Leadership Mission’s lesson: We must invest in our shared future

There's an indescribable feeling you get when you land in Israel and realize that an ancient Jewish dream has come to life.  

GuestColumn_LonnieLodIsrael image
From left: Marc Spellman, Ali Karmin, Gita Berk, Pam Friend Szokol, Lonnie Nasatir, and Michael Zaransky in Lod—outside the JCC that the Chicago community built.

There's an indescribable feeling you get when you land in Israel, step off the plane, and realize that an ancient Jewish dream has come to life before your eyes.  

This summer, when six JUF lay leaders--including our Board Chair, Pam Friend Szokol--and I went on a national leadership mission to Israel, that deep emotion never left us.   

We were among 36 U.S. leaders who went on this inspiring three-day trip, hosted by the Jewish Federations of North America, to support Israel at a time of great challenge and change. May's traumatic conflict with Hamas had come just as Israel's economy was recovering from the pandemic; then--for the first time in 12 years--Israel elected a new prime minister.  

Yet amidst all this turmoil, we found a palpable sense of resiliency and optimism everywhere we went. 

At Kfar Aza near the Gaza border, we met Chen, an Israeli determined to fight for coexistence. She calmly showed us the rockets and balloons--which are actually explosives--that have landed in her front yard and around her kibbutz. But Chen, her family, and friends are not going anywhere. They are still optimistic that we can share these borders, and their resilience doesn't wane.   

We gave Chen our pledge to stand in solidarity with her.

In Lod, we met Fatten Alzinaty, an Arab-Israeli who is the Executive Director of the JCC that Chicago built during Project Renewal. As we helped Fatten package food for a soup kitchen, she shared her pride in how this JCC had brought people together and been a symbol of peaceful coexistence. 

Sadly, she is struggling to get members of each community to walk through its doors, a casualty of the recent deterioration in once--strong relationships between Jews and Arabs in this small city. Fatten shared her anguish last spring in seeing cars set on fire outside the center--but spoke with incredible passion about her commitment to rebuilding relationships in this place where Jews and Arabs had lived in harmony for so long. 

We gave Fatten our pledge that Chicago would invest in initiatives to help heal Israeli society.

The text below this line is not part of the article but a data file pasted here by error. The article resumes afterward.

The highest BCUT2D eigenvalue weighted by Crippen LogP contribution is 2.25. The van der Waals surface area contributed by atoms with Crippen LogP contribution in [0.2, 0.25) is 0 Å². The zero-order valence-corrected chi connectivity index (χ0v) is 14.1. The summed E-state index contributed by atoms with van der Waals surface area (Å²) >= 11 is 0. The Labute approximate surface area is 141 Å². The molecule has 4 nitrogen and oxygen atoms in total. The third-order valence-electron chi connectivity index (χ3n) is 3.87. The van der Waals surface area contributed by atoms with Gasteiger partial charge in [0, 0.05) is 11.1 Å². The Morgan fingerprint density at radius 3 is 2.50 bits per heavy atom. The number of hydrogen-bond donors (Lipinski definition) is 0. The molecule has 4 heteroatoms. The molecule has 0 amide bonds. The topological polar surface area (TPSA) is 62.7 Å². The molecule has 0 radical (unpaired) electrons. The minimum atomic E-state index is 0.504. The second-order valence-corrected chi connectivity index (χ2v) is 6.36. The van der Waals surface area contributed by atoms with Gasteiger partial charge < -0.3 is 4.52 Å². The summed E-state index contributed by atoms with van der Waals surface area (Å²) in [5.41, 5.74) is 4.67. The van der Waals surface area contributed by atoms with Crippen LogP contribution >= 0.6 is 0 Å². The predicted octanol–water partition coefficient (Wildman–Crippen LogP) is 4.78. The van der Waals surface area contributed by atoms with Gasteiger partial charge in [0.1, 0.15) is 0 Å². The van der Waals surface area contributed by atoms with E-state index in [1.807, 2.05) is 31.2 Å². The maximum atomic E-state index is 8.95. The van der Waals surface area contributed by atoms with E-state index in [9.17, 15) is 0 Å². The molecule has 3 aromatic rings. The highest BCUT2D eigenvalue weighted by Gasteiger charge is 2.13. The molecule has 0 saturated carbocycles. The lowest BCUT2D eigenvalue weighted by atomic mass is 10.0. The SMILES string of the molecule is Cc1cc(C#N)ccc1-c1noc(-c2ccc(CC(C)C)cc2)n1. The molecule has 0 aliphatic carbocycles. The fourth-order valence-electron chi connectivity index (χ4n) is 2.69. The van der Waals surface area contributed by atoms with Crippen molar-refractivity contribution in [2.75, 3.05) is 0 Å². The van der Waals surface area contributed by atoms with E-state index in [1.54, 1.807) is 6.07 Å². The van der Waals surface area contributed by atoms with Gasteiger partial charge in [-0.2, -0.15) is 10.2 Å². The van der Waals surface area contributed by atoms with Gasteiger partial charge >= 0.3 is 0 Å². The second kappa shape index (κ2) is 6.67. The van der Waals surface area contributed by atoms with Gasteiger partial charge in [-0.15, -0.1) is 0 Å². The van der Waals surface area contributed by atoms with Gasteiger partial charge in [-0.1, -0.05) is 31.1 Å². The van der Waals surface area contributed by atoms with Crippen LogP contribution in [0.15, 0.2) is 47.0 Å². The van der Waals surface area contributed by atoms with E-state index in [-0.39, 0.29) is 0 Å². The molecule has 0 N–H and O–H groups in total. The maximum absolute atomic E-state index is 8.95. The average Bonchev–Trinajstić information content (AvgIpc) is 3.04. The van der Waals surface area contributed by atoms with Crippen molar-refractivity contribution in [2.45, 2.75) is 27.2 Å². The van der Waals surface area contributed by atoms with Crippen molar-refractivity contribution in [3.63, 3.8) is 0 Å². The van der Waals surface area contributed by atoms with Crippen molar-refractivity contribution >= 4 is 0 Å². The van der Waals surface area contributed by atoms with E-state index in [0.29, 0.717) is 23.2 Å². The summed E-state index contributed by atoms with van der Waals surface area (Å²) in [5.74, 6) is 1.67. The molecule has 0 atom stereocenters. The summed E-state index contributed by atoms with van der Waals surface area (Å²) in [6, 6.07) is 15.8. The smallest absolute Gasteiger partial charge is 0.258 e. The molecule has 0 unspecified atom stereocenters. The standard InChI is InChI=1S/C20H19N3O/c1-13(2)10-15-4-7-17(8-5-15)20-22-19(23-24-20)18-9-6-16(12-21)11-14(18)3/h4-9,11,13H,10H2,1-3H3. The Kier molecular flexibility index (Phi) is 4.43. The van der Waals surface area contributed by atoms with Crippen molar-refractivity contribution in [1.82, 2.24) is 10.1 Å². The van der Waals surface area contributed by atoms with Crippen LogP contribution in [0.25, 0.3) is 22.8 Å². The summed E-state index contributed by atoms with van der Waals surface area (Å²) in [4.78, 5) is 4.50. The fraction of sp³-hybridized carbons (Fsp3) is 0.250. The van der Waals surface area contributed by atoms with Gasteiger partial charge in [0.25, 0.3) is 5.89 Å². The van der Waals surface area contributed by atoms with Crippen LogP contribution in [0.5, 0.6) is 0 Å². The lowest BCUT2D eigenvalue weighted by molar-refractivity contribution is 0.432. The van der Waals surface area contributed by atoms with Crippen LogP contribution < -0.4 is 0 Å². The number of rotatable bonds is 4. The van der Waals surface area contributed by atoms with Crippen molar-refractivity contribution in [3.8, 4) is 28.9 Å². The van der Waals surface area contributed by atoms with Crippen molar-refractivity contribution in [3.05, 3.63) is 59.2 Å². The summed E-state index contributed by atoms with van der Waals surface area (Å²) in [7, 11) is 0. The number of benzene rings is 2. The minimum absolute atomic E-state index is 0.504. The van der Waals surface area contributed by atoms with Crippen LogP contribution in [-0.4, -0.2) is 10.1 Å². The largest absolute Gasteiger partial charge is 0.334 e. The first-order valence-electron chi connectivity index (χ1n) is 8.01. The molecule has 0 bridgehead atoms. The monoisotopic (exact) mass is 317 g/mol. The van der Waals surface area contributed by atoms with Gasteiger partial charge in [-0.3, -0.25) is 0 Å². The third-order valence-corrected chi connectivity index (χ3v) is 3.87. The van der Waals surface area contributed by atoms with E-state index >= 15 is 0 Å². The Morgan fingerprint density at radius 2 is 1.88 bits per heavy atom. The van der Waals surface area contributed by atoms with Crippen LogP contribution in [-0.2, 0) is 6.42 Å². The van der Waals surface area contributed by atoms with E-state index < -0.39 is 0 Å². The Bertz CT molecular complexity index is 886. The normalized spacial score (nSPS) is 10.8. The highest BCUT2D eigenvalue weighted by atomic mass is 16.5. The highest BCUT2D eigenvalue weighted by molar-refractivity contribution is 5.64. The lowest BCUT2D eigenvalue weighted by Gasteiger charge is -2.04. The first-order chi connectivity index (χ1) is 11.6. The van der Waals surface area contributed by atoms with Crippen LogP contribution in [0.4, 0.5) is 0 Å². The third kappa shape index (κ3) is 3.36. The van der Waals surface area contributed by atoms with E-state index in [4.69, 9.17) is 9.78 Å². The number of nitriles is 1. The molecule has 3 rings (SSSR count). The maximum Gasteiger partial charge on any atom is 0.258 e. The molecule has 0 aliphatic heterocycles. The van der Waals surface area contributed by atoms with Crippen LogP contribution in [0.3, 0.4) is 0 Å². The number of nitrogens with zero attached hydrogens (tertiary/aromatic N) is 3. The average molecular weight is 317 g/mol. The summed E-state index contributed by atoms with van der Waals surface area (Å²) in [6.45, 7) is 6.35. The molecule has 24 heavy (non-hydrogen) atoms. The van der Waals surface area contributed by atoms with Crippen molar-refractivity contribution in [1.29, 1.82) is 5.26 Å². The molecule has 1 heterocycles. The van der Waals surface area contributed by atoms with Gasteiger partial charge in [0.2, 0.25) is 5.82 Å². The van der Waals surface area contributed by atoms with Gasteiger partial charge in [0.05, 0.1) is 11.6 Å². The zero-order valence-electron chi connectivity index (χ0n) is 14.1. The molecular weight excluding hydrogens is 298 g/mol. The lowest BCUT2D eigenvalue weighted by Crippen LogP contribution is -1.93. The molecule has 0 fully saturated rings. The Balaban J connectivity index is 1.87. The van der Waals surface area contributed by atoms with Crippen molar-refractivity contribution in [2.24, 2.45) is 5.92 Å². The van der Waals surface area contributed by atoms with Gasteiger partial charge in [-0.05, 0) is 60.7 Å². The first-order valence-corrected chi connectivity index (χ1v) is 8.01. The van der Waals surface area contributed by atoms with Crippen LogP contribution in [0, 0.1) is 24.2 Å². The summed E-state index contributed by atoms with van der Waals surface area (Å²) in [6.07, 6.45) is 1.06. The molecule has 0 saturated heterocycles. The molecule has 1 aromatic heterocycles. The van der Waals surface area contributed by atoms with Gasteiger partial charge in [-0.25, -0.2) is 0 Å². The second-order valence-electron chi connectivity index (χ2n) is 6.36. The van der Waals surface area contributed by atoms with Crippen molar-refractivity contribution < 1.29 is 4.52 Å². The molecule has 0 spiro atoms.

Our most emotional meeting of all was with the parents of Ido Avigal, the 5-year-old killed by Hamas rocket fire in May. Ido's family had received funds from the Jewish Agency for Israel's Victims of Terror Fund--supported in large measure by JUF--but we also wanted to personally bring them our community's deepest condolences. Ido's parents still express such deep love for their country. Even in the face of unspeakable grief, they believe in Am Yisrael Chai, and are committing their lives to working for peace in their son's memory.  

We gave Ido's parents our pledge to honor his memory, too.  

That same day, we visited an Ethiopian absorption center and got a powerful reminder that, despite its challenges, Israel remains a beacon of hope for Jews worldwide. Seeing newly-arrived immigrants eagerly preparing to enter Israeli society brought tears to our eyes.

Everywhere we went, we saw Israelis double down on their commitment to life. We were inspired by the ubiquitous cranes in every city--Ashkelon, Tel Aviv, Jerusalem. Their excitement in building for the future was contagious. 

There is also pervasive optimism about the new government, which we share. All signals indicate that this new government is deeply committed to bringing Diaspora Jewry in lockstep with Israelis. Our group met with President Bougie Herzog, Minister of Diaspora Affairs Nachman Shai, and Members of Knesset who understand the vital role Diaspora Jewry plays in Jewish peoplehood.  

They are just as concerned as we are about indications that young people's connection to Israel is waning, coupled with the uptick in global antisemitism. They are committed to working together to grapple with-and reverse-those trends.  

These leaders also showed amazing attention to other issues of concern to Diaspora Jewry-particularly those related to Jewish identity. We feel like they are listening.  

We gave them our pledge that JUF would be at the forefront in helping Israel address these nuanced issues.

At a time of complex challenges, we need to be one people. Our Chicago group came away more determined than ever to ensure that Jews in Israel and the Diaspora are aligned to face the future.

Lonnie Nasatir is the President of the Jewish United Fund of Chicago. 

"Everywhere we went, we saw Israelis double down on their commitment to life. We were inspired by the ubiquitous cranes in every city--Ashkelon, Tel Aviv, Jerusalem. Their excitement in building for the future was contagious. "


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